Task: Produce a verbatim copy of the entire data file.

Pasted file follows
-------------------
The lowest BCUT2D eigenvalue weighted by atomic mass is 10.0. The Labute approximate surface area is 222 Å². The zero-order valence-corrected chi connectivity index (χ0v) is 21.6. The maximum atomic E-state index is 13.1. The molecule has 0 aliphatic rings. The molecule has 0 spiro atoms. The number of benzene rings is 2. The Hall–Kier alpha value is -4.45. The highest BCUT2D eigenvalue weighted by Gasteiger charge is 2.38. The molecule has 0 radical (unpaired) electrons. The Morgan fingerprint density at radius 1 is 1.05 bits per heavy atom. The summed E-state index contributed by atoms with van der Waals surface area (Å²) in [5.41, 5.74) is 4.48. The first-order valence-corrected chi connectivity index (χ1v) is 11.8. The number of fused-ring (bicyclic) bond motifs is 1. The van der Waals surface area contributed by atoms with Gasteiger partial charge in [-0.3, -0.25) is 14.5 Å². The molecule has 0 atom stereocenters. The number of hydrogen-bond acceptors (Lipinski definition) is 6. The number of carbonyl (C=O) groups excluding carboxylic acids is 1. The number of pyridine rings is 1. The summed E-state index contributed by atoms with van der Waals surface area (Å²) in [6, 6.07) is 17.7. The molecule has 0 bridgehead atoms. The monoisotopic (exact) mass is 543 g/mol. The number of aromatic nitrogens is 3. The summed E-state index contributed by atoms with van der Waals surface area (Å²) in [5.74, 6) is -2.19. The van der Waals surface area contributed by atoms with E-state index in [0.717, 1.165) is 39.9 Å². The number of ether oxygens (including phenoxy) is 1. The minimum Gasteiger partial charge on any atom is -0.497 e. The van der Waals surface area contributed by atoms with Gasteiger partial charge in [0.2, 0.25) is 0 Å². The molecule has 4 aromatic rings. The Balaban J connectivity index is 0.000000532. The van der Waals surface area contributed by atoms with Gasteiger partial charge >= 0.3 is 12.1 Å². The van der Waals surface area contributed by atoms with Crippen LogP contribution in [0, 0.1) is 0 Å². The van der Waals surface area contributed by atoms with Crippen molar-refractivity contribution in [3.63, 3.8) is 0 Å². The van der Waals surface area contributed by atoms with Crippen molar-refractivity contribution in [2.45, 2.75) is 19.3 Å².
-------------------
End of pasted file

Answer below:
The lowest BCUT2D eigenvalue weighted by atomic mass is 10.0. The Labute approximate surface area is 222 Å². The zero-order valence-corrected chi connectivity index (χ0v) is 21.6. The maximum atomic E-state index is 13.1. The molecule has 0 aliphatic rings. The molecule has 0 spiro atoms. The number of benzene rings is 2. The Hall–Kier alpha value is -4.45. The highest BCUT2D eigenvalue weighted by Gasteiger charge is 2.38. The molecule has 0 radical (unpaired) electrons. The Morgan fingerprint density at radius 1 is 1.05 bits per heavy atom. The summed E-state index contributed by atoms with van der Waals surface area (Å²) in [5.41, 5.74) is 4.48. The first-order valence-corrected chi connectivity index (χ1v) is 11.8. The number of fused-ring (bicyclic) bond motifs is 1. The van der Waals surface area contributed by atoms with Gasteiger partial charge in [-0.3, -0.25) is 14.5 Å². The molecule has 0 atom stereocenters. The number of hydrogen-bond acceptors (Lipinski definition) is 6. The number of carbonyl (C=O) groups excluding carboxylic acids is 1. The number of pyridine rings is 1. The summed E-state index contributed by atoms with van der Waals surface area (Å²) in [6, 6.07) is 17.7. The molecule has 0 bridgehead atoms. The monoisotopic (exact) mass is 543 g/mol. The number of aromatic nitrogens is 3. The summed E-state index contributed by atoms with van der Waals surface area (Å²) in [5.74, 6) is -2.19. The van der Waals surface area contributed by atoms with E-state index in [0.717, 1.165) is 39.9 Å². The number of ether oxygens (including phenoxy) is 1. The minimum Gasteiger partial charge on any atom is -0.497 e. The van der Waals surface area contributed by atoms with Gasteiger partial charge in [0.2, 0.25) is 0 Å². The molecule has 4 aromatic rings. The Balaban J connectivity index is 0.000000532. The van der Waals surface area contributed by atoms with Gasteiger partial charge >= 0.3 is 12.1 Å². The van der Waals surface area contributed by atoms with Crippen LogP contribution in [0, 0.1) is 0 Å². The van der Waals surface area contributed by atoms with Crippen molar-refractivity contribution in [3.63, 3.8) is 0 Å². The van der Waals surface area contributed by atoms with Crippen molar-refractivity contribution in [2.45, 2.75) is 19.3 Å².